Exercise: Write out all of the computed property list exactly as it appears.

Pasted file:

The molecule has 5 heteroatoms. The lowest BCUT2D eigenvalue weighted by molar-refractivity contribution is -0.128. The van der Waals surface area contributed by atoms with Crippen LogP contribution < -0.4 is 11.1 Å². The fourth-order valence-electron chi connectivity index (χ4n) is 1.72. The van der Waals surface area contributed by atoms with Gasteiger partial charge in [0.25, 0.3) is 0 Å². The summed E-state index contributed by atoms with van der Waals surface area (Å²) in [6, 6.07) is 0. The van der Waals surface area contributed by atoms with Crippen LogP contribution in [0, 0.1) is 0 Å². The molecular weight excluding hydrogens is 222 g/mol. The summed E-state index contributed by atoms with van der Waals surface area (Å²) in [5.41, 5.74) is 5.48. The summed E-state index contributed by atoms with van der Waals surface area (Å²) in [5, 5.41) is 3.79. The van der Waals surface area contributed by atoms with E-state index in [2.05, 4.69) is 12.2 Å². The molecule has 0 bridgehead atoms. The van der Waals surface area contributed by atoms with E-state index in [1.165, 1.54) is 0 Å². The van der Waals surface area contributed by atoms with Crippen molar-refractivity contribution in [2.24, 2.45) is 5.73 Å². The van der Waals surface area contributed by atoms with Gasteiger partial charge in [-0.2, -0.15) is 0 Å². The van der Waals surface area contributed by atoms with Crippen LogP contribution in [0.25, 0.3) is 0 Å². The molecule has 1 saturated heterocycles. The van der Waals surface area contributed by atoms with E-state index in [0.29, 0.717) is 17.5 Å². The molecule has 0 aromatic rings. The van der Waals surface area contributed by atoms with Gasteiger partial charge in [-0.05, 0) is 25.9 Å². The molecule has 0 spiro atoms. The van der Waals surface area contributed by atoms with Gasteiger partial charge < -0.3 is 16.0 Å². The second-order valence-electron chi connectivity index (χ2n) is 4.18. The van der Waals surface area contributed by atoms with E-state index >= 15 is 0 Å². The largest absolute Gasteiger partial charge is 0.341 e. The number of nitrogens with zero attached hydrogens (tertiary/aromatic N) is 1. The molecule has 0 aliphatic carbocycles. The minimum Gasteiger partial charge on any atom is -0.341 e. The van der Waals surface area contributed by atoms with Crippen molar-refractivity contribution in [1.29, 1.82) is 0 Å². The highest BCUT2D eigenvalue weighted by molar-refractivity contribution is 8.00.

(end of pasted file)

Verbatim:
The molecule has 5 heteroatoms. The lowest BCUT2D eigenvalue weighted by molar-refractivity contribution is -0.128. The van der Waals surface area contributed by atoms with Crippen LogP contribution < -0.4 is 11.1 Å². The fourth-order valence-electron chi connectivity index (χ4n) is 1.72. The van der Waals surface area contributed by atoms with Gasteiger partial charge in [0.25, 0.3) is 0 Å². The summed E-state index contributed by atoms with van der Waals surface area (Å²) in [6, 6.07) is 0. The van der Waals surface area contributed by atoms with Crippen LogP contribution in [0, 0.1) is 0 Å². The molecular weight excluding hydrogens is 222 g/mol. The summed E-state index contributed by atoms with van der Waals surface area (Å²) in [5.41, 5.74) is 5.48. The summed E-state index contributed by atoms with van der Waals surface area (Å²) in [5, 5.41) is 3.79. The van der Waals surface area contributed by atoms with E-state index in [2.05, 4.69) is 12.2 Å². The molecule has 0 bridgehead atoms. The van der Waals surface area contributed by atoms with E-state index in [1.165, 1.54) is 0 Å². The van der Waals surface area contributed by atoms with Crippen molar-refractivity contribution in [2.24, 2.45) is 5.73 Å². The van der Waals surface area contributed by atoms with Gasteiger partial charge in [-0.2, -0.15) is 0 Å². The van der Waals surface area contributed by atoms with Crippen LogP contribution in [0.25, 0.3) is 0 Å². The molecule has 1 saturated heterocycles. The van der Waals surface area contributed by atoms with E-state index in [0.29, 0.717) is 17.5 Å². The molecule has 0 aromatic rings. The van der Waals surface area contributed by atoms with Gasteiger partial charge in [-0.05, 0) is 25.9 Å². The molecule has 0 spiro atoms. The van der Waals surface area contributed by atoms with Gasteiger partial charge < -0.3 is 16.0 Å². The second-order valence-electron chi connectivity index (χ2n) is 4.18. The van der Waals surface area contributed by atoms with E-state index >= 15 is 0 Å². The largest absolute Gasteiger partial charge is 0.341 e. The number of nitrogens with zero attached hydrogens (tertiary/aromatic N) is 1. The molecule has 0 aliphatic carbocycles. The minimum Gasteiger partial charge on any atom is -0.341 e. The van der Waals surface area contributed by atoms with Crippen molar-refractivity contribution in [1.29, 1.82) is 0 Å². The highest BCUT2D eigenvalue weighted by molar-refractivity contribution is 8.00.